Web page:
“I just tell them straight up, you are running out of time. People think ‘it will never happen to me,’ but it does,” Martin said. “Of course drug use is dangerous anyway, but with the Fentanyl in it, it’s just, people are dying across the nation. As you have seen, over 100,000 last year, and that wasn’t talked about as much as COVID, but we are faced with an epidemic here, and we can’t arrest our way out of it.”

In Rupert, a considerable amount of time is dedicated to investigating thefts and ending drug activity.

In a September interview with Rupert Police Chief Chuck Burkhamer, he noted that heroin use is becoming prevalent throughout the town–and is slowly taking the place of methamphetamine.

“We have a lot of drug activity,” Burkhamer said, adding that a lot of theft in the town is the result of a person needing to support their drug habit.

Today, officers continue to make arrests and investigate crimes–including catalytic converter thefts, home thefts and even propane tank thefts, one of which was recently stolen from a Rupert church. Officers must also respond to calls regarding overdoses, which is never a good call to get.

The criminal activity is something that those with the Harm Reduction Program are aware of, and want to end.

“A side effect of drug use is criminal behavior,” Martin said. “I hate to say this is the type of behavior that happens, but drugs make people do things that they wouldn’t normally do.”

After council discussion, Mayor Baldwin stated that the decision to bring a harm reduction to Rupert should really be left up to the citizens.

“We need public opinion,” Baldwin said at the recent council meeting. “I don’t want to just jump the gun. I know there was a lot of controversy surrounding the program when it was in Rainelle…I think the biggest hurdle that you will have is the controversy that surrounds needles, but most of that controversy comes from either uninformed people, or misinformed people,” Baldwin continued.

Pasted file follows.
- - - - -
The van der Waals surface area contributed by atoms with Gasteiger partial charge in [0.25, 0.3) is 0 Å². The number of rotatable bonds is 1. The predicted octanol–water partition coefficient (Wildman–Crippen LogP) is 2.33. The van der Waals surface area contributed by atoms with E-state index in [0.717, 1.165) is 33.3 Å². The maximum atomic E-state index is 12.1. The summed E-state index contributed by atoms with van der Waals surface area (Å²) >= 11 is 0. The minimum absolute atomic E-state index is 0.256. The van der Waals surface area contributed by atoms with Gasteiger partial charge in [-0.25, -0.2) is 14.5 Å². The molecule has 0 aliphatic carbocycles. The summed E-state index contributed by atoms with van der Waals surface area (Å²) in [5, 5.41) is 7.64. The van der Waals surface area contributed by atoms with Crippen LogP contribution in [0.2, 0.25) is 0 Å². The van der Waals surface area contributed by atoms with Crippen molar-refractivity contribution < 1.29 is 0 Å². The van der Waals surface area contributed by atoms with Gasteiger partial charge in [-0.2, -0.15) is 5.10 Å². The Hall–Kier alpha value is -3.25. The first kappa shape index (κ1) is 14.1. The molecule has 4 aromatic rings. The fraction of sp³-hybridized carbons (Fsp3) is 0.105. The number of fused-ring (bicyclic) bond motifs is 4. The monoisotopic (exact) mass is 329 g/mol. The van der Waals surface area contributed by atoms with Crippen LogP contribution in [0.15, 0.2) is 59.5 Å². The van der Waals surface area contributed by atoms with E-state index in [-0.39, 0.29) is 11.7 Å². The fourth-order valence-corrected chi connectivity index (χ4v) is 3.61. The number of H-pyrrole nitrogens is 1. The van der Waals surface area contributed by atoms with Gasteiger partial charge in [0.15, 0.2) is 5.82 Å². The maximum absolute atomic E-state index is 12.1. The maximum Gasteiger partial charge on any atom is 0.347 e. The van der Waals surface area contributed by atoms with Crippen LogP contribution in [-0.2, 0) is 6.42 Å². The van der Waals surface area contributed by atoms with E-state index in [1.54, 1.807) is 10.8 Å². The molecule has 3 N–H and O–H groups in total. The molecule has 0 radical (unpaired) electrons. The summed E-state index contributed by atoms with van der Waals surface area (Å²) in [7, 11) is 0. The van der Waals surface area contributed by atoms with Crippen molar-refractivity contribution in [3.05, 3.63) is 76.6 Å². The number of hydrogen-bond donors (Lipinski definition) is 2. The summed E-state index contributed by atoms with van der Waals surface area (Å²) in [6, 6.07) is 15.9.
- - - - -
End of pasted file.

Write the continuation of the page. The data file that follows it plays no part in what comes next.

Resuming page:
In a later interview with The West Virginia Daily News, Baldwin said that he welcomes community input. He encourages citizens to attend the upcoming council meeting on Thursday, January 13, at 6 pm, at Rupert Town Hall, and voice their opinion.

In the meantime, he also encourages residents to become informed about harm reduction by contacting those at Seneca Mental Health with questions they may have.

At the end of the day, Martin added that the program is really about saving people–even if it is just one person at a time.

“We don’t get 100 percent of the people in, but we do quite well getting people in with us, and on board–at least attempting treatment,” Martin said. “We want to let people know that we are here for them.”

“That’s what we do in harm reduction. We save lives.”